More Arabs want to work for Mossad, says Israeli Foreign Ministry

Ahmed Jamal Daif

Ahmed Jamal Daif

By JOSEPH FITSANAKIS | intelNews.org |
The unprecedented political changes in the Arab world have generated a flurry of electronic correspondence between young Arabs and the Israeli government, according to Israel’s Ministry of Foreign Affairs. Israeli officials say that the lifting of Internet restrictions in much of the Arab world has allowed young people to access the Israeli government’s Arabic-language websites and social networking sites. This has facilitated “thousands of messages [...] with words of praise, requests for asylum [...], and even offers [by young Arabs] to serve in the [Israel Defense Forces] and Mossad”. In a carefully coordinated public relations campaign, the Ministry voluntarily released on Monday some anonymous messages —allegedly from Arabs and Iranians— to Israel’s Yedioth Ahronoth newspaper, which leans politically toward Israel’s center-right Kadima party. In one message, an Iraqi computer technician wrote to request political asylum, adding that Israel is the Middle East’s “only country that respects personal freedom”. In another released message, an Iranian Muslim expressed the will to resettle in Israel, because its population is “the strongest and most cultured in the region”. The story in Yedioth Ahronoth includes comments by the Israeli Foreign Ministry spokesman Paul Hirschson, who argues that the flood of electronic correspondence from the Muslim world “is illustrative of the fact that across the Middle East there are people who hold Israel in far higher regard than is presumed”. Hirschson added that some of the electronic messages have come from “from Arab politicians and officials”. Read more of this post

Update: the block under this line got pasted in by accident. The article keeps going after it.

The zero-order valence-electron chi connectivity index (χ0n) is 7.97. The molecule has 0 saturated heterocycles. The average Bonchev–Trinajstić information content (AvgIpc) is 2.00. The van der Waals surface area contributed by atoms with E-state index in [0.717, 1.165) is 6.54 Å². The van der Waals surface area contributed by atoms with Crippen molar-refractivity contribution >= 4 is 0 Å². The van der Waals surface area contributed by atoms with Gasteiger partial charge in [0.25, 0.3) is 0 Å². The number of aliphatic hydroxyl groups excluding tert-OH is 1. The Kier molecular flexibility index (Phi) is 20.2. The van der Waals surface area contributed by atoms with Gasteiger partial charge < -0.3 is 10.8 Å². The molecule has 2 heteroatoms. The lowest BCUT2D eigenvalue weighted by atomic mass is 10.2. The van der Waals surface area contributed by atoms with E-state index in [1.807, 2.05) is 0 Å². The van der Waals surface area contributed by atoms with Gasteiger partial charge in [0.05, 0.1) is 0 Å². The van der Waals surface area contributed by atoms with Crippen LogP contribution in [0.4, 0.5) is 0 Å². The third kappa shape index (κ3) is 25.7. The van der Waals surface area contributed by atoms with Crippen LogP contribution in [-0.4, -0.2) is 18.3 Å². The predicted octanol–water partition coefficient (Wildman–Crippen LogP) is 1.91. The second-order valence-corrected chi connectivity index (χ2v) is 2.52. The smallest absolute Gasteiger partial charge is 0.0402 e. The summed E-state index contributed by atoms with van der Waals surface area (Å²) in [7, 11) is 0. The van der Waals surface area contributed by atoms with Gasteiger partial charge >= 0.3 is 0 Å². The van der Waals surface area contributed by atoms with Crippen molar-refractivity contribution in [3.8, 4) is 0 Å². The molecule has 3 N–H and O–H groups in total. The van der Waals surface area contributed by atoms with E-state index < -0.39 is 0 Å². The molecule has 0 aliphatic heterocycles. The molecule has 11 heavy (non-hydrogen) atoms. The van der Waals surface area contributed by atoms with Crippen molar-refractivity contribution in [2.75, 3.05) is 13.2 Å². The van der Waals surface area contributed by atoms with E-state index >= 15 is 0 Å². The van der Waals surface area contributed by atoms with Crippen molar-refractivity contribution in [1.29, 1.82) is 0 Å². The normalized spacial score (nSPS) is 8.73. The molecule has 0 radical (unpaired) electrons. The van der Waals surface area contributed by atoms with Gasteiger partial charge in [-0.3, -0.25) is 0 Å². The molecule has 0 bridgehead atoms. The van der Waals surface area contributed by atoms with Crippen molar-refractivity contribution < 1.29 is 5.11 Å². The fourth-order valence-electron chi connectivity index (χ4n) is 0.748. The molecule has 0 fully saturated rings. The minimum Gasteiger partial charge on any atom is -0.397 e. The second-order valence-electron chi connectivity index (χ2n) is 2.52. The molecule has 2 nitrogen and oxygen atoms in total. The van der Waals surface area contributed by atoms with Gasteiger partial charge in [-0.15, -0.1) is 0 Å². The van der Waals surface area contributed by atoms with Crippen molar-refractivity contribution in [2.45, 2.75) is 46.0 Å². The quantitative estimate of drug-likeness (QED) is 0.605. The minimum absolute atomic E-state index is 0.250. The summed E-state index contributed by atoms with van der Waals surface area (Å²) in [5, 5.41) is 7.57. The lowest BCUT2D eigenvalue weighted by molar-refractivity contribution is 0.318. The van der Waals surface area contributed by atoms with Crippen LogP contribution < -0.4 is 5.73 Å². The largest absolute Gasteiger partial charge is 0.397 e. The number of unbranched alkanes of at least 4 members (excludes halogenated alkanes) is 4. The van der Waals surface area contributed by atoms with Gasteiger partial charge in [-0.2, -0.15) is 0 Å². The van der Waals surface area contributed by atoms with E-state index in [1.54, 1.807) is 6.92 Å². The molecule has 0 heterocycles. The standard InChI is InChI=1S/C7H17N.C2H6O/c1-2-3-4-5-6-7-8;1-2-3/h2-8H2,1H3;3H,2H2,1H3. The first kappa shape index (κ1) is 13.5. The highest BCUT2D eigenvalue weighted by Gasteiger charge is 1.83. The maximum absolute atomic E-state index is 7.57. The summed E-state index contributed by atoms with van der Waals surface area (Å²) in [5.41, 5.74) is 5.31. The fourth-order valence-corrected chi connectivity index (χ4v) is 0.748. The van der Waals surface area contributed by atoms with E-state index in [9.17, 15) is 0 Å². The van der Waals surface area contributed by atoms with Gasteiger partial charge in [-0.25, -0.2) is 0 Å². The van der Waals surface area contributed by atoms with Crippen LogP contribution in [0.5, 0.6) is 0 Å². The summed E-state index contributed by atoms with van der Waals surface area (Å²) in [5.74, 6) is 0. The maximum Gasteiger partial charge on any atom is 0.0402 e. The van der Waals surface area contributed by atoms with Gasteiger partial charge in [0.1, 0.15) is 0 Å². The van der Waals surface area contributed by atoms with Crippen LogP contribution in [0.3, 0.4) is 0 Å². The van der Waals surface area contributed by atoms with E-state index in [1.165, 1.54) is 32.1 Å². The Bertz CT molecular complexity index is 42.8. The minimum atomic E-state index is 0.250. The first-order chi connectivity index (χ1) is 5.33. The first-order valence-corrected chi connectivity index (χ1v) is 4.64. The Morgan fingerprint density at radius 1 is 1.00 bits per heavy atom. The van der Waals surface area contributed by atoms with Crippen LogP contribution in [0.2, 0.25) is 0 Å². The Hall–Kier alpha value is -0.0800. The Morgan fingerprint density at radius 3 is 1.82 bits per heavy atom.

US spies on Israel (shock, horror)

Shamai Leibowitz

Shamai Leibowitz

By JOSEPH FITSANAKIS | intelNews.org |